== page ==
1. Contact can be established with all parents, irrespective of the nature of catchment areas
The geographical, socio-economic, cultural or historical challenges of catchment areas can be overcome
with the communication that is facilitated through children's homework. There is no reliance on
parents coming into school, provided pupils become the messengers between home and school.
2. Fathers become more involved in their children's education
Many schools have found that the traditional gender issue associated with parental involvement is
challenged, as many fathers are quite willing to assist with homework tasks. The base of
support for the children's education within the home is therefore extended.
3. Parents provide a significant amount of quality time with their children
Parents and children talk, work and spend time together as homework activities are discussed
4. Parents become more knowledgeable about the school curriculum
Over a period of time, parents gain a clearer insight into what is being taught at school and
the requirements of the National Curriculum. This often becomes evident at parents' evenings
when many develop the confidence to discuss curricular issues with teachers. This is a major step forward.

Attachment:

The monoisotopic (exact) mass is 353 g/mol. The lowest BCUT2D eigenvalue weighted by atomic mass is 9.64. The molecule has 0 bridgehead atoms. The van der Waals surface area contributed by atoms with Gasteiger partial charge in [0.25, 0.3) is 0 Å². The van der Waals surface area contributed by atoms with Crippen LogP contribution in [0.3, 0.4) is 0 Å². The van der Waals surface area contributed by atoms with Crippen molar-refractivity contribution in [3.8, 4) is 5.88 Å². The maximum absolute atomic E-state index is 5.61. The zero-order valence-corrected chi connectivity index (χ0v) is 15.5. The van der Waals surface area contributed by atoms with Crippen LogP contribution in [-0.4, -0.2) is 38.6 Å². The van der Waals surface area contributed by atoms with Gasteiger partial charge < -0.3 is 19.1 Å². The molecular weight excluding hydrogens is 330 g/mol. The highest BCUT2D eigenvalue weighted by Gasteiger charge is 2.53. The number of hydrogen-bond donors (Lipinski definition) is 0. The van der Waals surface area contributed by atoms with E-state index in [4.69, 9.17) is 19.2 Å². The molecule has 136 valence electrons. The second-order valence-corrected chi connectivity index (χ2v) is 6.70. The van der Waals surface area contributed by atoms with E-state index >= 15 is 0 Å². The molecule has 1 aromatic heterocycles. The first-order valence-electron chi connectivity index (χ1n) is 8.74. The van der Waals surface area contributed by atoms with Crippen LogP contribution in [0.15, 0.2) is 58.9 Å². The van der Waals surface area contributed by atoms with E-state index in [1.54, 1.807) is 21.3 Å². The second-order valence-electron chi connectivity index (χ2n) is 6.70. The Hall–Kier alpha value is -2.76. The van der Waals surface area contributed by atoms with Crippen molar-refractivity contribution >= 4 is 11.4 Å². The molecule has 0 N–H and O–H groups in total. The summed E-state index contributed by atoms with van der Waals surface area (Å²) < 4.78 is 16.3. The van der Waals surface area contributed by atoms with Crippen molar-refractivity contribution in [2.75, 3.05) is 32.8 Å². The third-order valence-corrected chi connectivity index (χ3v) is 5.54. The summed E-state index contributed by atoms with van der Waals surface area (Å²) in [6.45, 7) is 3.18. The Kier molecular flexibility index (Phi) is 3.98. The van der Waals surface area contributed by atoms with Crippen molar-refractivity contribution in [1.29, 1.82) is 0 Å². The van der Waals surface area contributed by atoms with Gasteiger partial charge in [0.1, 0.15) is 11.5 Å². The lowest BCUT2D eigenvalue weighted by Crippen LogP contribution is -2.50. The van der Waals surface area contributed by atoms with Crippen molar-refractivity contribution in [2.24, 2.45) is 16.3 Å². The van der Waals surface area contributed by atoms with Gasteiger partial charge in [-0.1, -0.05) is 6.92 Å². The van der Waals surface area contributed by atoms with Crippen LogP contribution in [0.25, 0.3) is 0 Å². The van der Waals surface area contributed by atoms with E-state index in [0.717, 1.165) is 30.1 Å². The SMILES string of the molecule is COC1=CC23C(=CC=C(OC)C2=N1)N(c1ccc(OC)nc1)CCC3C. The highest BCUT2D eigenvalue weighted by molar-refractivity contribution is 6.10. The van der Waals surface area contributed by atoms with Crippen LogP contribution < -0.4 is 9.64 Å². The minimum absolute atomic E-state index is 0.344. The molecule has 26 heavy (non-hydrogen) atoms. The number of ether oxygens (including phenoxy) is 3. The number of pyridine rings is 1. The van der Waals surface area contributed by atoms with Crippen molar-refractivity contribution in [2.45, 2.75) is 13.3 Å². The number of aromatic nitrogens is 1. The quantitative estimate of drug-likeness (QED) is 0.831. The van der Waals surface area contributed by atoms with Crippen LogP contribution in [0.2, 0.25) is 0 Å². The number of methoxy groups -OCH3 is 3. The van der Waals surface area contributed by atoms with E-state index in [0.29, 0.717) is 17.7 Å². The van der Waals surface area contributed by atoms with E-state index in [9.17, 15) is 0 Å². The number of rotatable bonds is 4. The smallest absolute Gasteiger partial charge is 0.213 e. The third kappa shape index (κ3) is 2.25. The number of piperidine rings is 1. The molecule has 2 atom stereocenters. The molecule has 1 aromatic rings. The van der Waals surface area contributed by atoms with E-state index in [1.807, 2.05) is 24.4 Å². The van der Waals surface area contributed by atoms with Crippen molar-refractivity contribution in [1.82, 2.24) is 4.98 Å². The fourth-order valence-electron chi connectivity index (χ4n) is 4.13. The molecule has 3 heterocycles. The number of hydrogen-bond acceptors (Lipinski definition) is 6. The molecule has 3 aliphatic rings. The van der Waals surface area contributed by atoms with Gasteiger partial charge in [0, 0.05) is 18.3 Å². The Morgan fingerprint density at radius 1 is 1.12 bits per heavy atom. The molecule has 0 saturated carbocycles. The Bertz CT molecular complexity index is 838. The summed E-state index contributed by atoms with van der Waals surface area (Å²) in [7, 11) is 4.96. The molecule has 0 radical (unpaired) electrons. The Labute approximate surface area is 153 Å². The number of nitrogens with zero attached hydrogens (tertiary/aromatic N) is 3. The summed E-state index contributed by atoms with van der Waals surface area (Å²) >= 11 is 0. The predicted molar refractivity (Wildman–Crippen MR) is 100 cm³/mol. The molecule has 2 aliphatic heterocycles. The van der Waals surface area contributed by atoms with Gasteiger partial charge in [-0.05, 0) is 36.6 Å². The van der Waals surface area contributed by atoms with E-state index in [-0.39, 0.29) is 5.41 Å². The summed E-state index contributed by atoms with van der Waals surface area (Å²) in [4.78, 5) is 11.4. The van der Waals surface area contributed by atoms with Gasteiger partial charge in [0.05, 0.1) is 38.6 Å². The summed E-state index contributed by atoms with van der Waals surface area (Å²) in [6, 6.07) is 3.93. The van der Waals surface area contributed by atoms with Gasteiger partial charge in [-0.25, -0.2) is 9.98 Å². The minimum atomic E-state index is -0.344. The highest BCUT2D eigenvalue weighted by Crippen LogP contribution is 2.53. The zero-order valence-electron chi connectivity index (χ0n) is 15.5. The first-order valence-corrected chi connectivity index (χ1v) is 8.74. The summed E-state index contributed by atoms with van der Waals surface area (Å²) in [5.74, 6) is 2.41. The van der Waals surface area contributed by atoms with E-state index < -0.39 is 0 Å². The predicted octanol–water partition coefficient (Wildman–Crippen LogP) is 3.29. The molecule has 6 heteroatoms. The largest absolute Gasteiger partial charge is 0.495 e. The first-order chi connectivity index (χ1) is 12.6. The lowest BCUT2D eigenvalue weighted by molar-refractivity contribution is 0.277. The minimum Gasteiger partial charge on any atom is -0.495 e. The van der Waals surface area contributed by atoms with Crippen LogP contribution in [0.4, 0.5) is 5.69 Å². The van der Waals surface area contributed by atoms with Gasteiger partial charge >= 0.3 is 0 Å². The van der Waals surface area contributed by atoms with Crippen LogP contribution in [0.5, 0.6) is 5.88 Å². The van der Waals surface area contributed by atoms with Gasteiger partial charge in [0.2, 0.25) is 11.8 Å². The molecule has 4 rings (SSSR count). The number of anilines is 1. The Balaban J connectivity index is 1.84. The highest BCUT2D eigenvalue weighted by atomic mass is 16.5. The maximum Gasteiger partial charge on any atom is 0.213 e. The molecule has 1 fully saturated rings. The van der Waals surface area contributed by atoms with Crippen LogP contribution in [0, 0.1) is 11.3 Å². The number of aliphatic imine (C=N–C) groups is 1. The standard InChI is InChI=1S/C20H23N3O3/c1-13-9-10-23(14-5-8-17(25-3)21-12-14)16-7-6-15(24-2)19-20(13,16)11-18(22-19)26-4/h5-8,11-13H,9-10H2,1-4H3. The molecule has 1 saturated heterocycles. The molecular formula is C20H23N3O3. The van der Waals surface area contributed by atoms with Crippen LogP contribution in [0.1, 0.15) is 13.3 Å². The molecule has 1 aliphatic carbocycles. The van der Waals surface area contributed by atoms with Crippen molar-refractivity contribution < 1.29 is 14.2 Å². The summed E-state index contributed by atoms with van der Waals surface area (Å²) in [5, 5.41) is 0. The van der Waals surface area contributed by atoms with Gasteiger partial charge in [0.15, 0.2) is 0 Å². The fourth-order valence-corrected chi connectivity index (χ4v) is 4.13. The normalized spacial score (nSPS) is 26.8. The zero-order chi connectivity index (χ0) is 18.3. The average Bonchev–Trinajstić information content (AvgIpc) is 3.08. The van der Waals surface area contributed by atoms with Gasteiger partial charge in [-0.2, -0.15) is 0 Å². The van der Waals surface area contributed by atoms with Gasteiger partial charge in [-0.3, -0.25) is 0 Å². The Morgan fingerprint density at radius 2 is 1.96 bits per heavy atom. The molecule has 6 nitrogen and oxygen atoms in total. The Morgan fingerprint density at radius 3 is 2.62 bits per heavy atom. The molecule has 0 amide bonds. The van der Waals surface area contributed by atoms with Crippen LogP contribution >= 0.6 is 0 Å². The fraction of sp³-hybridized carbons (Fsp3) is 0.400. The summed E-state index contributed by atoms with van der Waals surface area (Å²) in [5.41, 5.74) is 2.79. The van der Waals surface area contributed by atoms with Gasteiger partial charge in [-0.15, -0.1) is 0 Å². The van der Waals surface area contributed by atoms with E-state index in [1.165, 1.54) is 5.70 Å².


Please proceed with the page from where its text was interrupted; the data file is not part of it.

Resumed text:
5. Parents become more involved in the assessment of children's progress
Parents develop a clearer appreciation of their children's true strengths and weaknesses.
This helps to overcome any mismatch of perceptions between home and school. Additionally, parents' frustration at not being told at an early stage that their
children might be experiencing difficulties and falling behind, should be eliminated.
6. Inequality of educational opportunity is reduced
When all parents are encouraged to help their children, the support and assistance
traditionally given to many children from advantaged backgrounds, is extended to more pupils.
7 Esteem between, parents, pupils and teachers is enhanced
The quality of responses generated by some homework activities frequently may enable
teachers to gain a different perspective on some pupils and their families, particularly
those where previously, communication may have been limited.
8. Promoting Family Learning activities
The research and discussion work generated by homework activities can help to create a family
learning ethos within the pupils' homes.
9. Underpinning Home School Agreements
An agreement aims to generate more effective partnerships between home and school.
However, the signed document is of limited use unless it enhances working relationships. Parental involvement with homework can help to make the agreement a working document.
10. Raising standards
When parents reinforce the work of the school at home, there is a potential for raising standards further.